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Kindergarten readiness studied

March 22, 2001

Kindergarten readiness studied



By TARA REILLY

tarar@herald-mail.com

The number of children who were fully ready for kindergarten in Washington County this school year was higher than the state average, according to a study by the Maryland State Department of Education.

Fifty-five percent of Washington County students, aged 4 and 5, who entered kindergarten were fully ready, as opposed to the state average of 40 percent, the report stated.

A child who is fully ready demonstrates behavior and skills needed to meet kindergarten expectations, said Paula Athey, the school system's supervisor of early childhood program.

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The information was released in the Maryland State Department of Education's study called "Children Entering School Ready to Learn." The state study was requested by the Maryland General Assembly's Joint Committee on Children, Youth and Families.

Washington County averaged lower than the state in the number of children "approaching readiness" with 35 percent, while the state average was 50 percent.

Approaching readiness means the child inconsistently demonstrated skills, behaviors and abilities needed to meet kindergarten expectations and require targeted support, according to the Department of Education.

Ten percent of county children were developing readiness for kindergarten, while the average was 9.6 percent for the state.

Children who are developing readiness means they did not demonstrate behavior, skills and abilities needed to meet kindergarten expectations and require considerable support, the study states.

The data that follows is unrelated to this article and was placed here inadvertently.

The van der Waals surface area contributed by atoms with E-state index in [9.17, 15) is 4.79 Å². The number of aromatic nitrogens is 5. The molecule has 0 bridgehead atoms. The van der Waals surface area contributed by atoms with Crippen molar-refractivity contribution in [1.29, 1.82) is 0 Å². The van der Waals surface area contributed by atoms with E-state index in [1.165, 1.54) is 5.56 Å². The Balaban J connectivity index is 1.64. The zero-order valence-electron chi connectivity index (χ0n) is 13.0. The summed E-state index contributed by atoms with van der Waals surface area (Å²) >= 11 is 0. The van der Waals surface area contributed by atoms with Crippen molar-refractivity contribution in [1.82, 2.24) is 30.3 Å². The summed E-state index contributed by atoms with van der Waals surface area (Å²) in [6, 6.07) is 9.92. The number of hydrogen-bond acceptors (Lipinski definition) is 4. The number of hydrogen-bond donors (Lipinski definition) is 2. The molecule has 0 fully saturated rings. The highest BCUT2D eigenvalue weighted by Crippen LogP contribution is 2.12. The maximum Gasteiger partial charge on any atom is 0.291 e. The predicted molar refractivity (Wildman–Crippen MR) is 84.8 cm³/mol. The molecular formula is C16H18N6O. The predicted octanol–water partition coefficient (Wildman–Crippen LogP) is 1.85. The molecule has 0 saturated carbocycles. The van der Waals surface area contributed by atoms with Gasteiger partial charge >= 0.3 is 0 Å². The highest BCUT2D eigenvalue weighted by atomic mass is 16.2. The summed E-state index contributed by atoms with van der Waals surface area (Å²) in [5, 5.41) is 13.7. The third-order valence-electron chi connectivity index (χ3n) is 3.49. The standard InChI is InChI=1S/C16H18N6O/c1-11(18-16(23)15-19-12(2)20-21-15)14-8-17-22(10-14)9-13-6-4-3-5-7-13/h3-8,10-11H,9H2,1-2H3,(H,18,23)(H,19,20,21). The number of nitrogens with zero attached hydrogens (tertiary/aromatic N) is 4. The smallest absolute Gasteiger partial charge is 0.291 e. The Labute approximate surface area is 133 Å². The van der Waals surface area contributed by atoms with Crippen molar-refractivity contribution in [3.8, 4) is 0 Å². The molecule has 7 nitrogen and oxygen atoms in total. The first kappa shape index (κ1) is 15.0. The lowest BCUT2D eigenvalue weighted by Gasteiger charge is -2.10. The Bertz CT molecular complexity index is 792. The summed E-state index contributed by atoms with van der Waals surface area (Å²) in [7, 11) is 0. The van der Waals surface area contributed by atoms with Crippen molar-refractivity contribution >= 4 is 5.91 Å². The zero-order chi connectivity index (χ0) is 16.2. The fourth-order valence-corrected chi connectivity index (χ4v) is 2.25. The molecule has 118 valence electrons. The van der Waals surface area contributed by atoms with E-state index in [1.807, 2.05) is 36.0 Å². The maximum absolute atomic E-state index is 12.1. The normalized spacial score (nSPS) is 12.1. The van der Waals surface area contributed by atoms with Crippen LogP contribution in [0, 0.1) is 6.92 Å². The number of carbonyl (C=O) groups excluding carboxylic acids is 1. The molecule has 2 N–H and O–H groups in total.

"It's encouraging news, but it still shows us we still have work to do," Athey said.

The study was based upon readiness information from more than 1,300 teachers in the state. About 23,000 kindergarten students statewide, including 439 from the 1,358 enrolled in Washington County, were assessed between Nov. 3-10 in seven areas: personal/social development, language and literacy, mathematical thinking, scientific thinking, social studies, arts and physical development.

Washington County averaged higher than the state in all seven categories.

Athey said all the students in kindergarten would be assessed next year.

"We finally will have information about how many children enter Maryland schools unprepared, and this sampling will point us to areas that need the most overall attention," said State Superintendent of Schools Nancy S. Grasmick in a release. "This will enable us to target and address these needs immediately and make the necessary inroads so students are at satisfactory learning levels in the earliest years of schooling."

"While our scores are higher than the state average, we still have areas of need," Athey said. "I would like to see more early childhood programs through the Board of Education in our public schools."

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